NOAA’s Office of Space Commerce won a budget boost in the final version of FY2021 appropriations released today and expected to be passed into law imminently. Although it is not as much as requested, it is more than in prior years as its mission was expanded to encompass Space Traffic Management responsibilities. However, Congress still did not agree to move it from NOAA into the office of the Secretary of Commerce where the Trump Administration hoped it would evolve into a Bureau of Space Commerce.

Read more at: Spacepolicy online

UK Stays With European Space Agency After Brexit, But Projects At Home Struggle

After years of uncertainty, the United Kingdom is just days away from its final EU departure.

But while there was much to discuss while seeking a Brexit deal, it was never in doubt that the UK would remain part of the European Space Agency (ESA) while also directing hundreds of millions of dollars into domestic space endeavors.

“Extending British influence requires a once-in-a-generation modernization of our armed forces, and now is the right time to press ahead,” Prime Minister Boris Johnson told the UK parliament in a speech on post-Brexit defense priorities.

Read more at: CGTN EU

Major Changes Coming Over The Horizon For The Global Space Industry

The attention of the world has recently been captured by the return of Japan’s Hayabusa-2 asteroid mission, the activities of Elon Musk’s SpaceX venture, and China’s Chang’e 5 moon landing, yet a quiet revolution is taking place in the global space industry. This revolution started in the 2010s and its full impact on global space industry should be measured over the next decade.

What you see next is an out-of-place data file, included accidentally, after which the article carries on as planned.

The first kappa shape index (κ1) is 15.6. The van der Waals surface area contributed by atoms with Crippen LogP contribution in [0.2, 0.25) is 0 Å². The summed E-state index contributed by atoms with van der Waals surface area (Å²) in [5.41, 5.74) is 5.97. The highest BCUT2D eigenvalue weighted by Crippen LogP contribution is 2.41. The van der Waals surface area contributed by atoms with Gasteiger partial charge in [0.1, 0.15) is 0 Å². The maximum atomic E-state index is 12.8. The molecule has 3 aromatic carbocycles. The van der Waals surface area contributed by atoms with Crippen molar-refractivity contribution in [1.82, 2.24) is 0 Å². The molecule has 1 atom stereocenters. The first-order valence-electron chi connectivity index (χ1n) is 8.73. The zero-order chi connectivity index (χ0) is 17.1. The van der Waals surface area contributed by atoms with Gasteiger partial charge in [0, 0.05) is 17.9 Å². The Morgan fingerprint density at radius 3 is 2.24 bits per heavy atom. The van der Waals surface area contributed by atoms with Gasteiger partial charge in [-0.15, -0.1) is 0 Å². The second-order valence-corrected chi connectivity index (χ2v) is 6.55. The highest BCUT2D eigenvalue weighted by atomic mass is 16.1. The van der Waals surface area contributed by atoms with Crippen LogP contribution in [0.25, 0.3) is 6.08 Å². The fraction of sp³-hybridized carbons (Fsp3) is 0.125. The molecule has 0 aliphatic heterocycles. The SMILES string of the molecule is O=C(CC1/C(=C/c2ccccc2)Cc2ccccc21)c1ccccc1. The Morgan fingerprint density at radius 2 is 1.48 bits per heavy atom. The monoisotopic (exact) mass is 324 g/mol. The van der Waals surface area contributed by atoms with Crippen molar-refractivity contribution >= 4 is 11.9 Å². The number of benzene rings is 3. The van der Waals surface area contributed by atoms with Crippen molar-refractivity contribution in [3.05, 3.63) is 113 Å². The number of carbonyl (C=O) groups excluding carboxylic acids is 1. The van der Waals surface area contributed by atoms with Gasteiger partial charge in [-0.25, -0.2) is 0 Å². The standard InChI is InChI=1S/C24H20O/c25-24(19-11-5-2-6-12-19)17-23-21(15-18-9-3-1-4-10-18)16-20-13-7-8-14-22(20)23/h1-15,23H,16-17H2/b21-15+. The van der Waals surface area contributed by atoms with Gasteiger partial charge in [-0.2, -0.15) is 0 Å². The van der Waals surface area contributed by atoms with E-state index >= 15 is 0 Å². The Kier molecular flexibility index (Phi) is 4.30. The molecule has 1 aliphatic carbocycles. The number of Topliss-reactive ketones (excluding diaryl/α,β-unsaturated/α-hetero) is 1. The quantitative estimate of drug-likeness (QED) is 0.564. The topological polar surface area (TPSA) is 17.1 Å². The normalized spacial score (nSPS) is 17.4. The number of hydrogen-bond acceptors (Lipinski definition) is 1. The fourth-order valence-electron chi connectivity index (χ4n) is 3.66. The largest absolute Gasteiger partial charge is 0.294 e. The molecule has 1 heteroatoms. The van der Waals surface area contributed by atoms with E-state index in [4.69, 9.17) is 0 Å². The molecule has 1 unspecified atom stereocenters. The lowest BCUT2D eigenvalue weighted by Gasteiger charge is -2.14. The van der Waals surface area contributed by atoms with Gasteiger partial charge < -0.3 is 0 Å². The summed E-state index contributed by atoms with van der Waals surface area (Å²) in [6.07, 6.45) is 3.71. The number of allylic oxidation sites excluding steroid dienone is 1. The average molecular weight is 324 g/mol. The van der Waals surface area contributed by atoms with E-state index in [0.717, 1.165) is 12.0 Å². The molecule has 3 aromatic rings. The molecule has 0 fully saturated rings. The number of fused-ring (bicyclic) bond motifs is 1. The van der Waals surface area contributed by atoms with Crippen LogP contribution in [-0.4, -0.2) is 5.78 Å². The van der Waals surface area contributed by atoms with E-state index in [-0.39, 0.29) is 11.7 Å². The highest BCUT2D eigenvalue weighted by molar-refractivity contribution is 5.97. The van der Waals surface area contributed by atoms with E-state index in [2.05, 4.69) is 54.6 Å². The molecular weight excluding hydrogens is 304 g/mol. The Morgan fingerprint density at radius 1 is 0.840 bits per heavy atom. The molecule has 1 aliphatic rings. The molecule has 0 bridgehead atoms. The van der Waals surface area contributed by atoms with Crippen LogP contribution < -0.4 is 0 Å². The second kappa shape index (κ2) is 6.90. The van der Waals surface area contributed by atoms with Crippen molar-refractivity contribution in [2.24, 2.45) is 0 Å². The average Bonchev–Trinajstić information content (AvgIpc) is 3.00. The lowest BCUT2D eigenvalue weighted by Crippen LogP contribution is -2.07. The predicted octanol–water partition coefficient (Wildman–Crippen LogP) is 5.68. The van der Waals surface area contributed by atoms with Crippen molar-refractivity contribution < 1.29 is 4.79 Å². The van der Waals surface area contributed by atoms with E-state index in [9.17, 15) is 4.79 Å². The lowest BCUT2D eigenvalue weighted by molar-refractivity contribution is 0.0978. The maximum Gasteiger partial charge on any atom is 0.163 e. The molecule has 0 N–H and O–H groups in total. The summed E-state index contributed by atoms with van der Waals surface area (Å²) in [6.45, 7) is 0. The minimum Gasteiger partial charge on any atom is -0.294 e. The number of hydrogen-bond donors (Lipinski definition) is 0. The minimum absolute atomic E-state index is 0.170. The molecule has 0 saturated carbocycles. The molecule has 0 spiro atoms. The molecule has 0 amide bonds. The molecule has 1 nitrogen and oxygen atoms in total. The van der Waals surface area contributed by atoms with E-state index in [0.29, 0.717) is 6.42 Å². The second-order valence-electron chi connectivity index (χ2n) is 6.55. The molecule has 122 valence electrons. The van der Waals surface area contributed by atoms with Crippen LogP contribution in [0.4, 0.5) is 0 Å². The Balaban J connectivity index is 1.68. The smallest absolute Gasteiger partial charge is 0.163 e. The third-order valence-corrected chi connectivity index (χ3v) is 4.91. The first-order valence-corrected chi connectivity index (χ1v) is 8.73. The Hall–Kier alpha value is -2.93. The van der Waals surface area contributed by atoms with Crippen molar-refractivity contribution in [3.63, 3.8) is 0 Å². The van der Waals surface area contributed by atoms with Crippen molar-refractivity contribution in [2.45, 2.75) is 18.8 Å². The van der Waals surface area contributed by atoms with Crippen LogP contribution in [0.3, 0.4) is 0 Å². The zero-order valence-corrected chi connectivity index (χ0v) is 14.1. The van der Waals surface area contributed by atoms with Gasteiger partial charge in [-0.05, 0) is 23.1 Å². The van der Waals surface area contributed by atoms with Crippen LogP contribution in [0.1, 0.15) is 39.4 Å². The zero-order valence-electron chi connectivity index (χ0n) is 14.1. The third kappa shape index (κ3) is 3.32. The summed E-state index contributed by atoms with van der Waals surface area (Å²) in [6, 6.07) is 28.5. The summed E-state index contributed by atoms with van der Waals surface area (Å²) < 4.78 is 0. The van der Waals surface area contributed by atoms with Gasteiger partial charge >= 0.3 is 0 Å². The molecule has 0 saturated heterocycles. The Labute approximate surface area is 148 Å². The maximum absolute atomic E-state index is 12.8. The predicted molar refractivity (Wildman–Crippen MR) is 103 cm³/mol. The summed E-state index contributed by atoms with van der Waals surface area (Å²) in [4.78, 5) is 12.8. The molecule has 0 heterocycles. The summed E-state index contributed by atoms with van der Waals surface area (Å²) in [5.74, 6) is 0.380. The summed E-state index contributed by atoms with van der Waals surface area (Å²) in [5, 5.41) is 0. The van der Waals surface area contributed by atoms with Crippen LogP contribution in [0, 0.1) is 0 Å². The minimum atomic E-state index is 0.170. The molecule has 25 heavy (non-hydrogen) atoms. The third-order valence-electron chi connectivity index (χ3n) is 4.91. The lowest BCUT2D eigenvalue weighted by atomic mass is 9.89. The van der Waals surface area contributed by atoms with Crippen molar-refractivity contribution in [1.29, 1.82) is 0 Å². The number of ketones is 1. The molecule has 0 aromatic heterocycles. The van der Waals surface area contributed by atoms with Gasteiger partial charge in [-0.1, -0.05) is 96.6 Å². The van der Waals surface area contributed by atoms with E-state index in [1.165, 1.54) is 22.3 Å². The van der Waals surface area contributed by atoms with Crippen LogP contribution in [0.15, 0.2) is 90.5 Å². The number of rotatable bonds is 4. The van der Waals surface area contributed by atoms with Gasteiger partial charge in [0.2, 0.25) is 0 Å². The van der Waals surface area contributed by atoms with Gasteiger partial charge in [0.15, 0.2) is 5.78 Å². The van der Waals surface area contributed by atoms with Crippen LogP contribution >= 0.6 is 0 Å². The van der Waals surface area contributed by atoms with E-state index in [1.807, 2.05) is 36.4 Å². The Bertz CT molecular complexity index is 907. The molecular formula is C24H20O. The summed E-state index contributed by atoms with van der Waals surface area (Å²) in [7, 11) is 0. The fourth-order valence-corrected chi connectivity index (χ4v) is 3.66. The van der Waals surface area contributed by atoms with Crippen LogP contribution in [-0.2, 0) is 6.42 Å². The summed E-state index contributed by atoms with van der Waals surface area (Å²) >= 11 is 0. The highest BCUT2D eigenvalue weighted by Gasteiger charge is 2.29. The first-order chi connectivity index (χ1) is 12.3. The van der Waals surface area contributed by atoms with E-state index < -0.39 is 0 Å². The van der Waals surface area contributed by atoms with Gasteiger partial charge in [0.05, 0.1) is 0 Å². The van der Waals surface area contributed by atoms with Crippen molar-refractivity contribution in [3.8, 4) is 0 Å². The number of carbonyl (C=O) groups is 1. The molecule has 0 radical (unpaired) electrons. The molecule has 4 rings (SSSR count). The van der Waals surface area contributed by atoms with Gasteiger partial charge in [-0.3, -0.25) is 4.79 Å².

In the next 10 years, the entry into service of constellations of small satellites should reshape the face of the global space industry.

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Thailand To Launch A Moon Space Programme To Boost Efforts To Become A High-Income Economy

The Thai government has announced that it is to send a spacecraft to the moon within 8 years in a project that will be delivered within a budget of ฿3 billion. Further details are expected in January but the move is designed to establish the bona fides of the kingdom in technological terms as Thailand races to break out of the middle-income economic trap which the kingdom is currently stuck in.

The Thai government, in January 2021, is to unveil a plan to build a spaceship capable of travelling to the moon and entering its orbit in the coming 8 years.

Read more at: thai examiner

European Space Agency Hoping For UK Involvement In EU-Funded Space Programmes

The European Space Agency (ESA) hopes the UK can strike a deal in Brussels for involvement in European Union (EU) funded ESA programmes.

While ESA is non-governmental and the UK’s membership is not in question, some of the agency’s programmes are financed by the EU.

But for other projects, such as the Earth observation programme Copernicus, the situation is a bit more complicated.

Copernicus is based on mixed contributions where some satellites are paid for by ESA, and others are directly funded by the EU but implemented by ESA.

Read more at: irish examiner